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Joined: 05 Jun 2004
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Captiv8 wrote:
I get what you're saying, and I appreciate the examples to help make the distinction. However, are we assuming that the genetic disposition is inherent, always present and just waiting for the time when it can be used? Or is this something that develops within the individual over the course of hundreds of generations? Without knowing it, I was referring to the latter...

I think the misunderstanding might be that you're thinking along Lamarckian evolutionary lines, who was a forethinker of Darwin's and whose main these has since debunked. His ideas was that the behaviors of ancestors will be carried down to their progeny. For example, giraffes started with short necks. To survive, it was beneficial to be able to reach leaves higher up on a tree. So a generation of giraffes would spend a lot of time straining their necks to reach higher leaves, and maybe through the course of their lives flex their necks half an inch further than it naturally would have been. Their children then have slightly longer necks, and they in turn strain themselves further upwards, etc, and over generations giraffes have long ass necks.

You seem to be suggesting that if healthy people continue certain behavioral patterns of eating good food, exercising, etc, over generations we would have healthier people. The problem is that our actions / behaviors do not write back down to our genes. So even if for 100 generations we were all fitness freaks, that would not increase the likelihood that generation 101 had a better chance of being fitness freaks (except for cultural reasons).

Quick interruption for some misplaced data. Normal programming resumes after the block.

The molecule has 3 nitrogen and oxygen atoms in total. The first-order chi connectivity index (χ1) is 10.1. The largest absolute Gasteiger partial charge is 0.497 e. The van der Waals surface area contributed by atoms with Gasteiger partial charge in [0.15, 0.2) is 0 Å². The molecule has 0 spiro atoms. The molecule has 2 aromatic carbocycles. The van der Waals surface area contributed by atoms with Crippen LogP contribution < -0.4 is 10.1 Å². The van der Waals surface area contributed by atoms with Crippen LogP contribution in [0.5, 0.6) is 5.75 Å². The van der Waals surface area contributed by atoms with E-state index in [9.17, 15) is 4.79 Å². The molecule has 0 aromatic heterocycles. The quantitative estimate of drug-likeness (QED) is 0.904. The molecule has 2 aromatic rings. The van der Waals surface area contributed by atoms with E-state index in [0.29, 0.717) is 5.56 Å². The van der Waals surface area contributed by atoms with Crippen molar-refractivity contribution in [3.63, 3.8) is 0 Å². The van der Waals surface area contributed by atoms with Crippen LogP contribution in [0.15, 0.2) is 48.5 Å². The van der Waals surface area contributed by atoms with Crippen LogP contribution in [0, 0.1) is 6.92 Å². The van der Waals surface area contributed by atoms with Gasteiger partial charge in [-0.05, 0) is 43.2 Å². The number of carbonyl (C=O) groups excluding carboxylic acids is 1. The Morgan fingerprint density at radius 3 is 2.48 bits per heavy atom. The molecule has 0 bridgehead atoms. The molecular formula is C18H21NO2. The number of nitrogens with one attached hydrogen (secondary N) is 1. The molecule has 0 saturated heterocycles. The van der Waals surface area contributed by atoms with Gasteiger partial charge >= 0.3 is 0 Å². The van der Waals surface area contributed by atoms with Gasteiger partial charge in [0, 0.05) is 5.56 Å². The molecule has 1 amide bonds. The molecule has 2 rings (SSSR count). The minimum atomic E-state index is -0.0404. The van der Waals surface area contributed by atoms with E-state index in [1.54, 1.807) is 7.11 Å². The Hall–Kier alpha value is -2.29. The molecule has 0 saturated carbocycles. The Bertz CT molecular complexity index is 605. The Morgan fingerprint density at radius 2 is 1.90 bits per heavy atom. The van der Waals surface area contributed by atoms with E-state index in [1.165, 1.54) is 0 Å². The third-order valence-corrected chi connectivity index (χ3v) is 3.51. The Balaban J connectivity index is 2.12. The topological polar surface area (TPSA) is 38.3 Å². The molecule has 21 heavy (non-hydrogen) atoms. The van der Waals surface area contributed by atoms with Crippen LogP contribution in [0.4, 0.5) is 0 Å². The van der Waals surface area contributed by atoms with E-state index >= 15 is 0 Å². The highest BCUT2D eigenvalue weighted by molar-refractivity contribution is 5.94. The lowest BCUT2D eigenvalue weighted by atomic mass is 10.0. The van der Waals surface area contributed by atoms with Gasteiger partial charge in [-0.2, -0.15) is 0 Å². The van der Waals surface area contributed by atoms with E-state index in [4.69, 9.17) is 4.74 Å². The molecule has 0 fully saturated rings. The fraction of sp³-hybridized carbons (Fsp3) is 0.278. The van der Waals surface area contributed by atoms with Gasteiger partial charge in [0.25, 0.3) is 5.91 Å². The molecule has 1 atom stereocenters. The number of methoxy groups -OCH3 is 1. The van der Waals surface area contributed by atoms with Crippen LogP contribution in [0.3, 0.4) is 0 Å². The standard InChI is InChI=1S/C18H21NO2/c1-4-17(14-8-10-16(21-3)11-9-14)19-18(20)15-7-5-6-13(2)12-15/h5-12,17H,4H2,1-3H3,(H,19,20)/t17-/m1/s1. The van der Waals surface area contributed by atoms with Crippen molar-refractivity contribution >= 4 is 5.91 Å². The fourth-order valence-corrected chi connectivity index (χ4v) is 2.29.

Darwin's idea was that the genetic advantage spawns completely randomly from a freak mutation in genes. A gene mutation might be as likely to be a disadvantage as an advantage. You're right that a gene mutation might not be an advantage or disadvantage for generations, and then suddenly due to an envioronmental change it becomes beneficial.
Post Fri Jan 18, 2013 2:10 pm
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Joined: 25 Aug 2006
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I see. Do we know with absolutely certainty that genetic mutations don't occur over X amount of generations? How would that kind of knowledge be possible unless we had data on every single generation? Or perhaps the process takes much longer. I don't really know, and I'll admit that science has never been my strong suit. It's why I stick to the humanities. But it is interesting, nonetheless.
Post Fri Jan 18, 2013 2:32 pm
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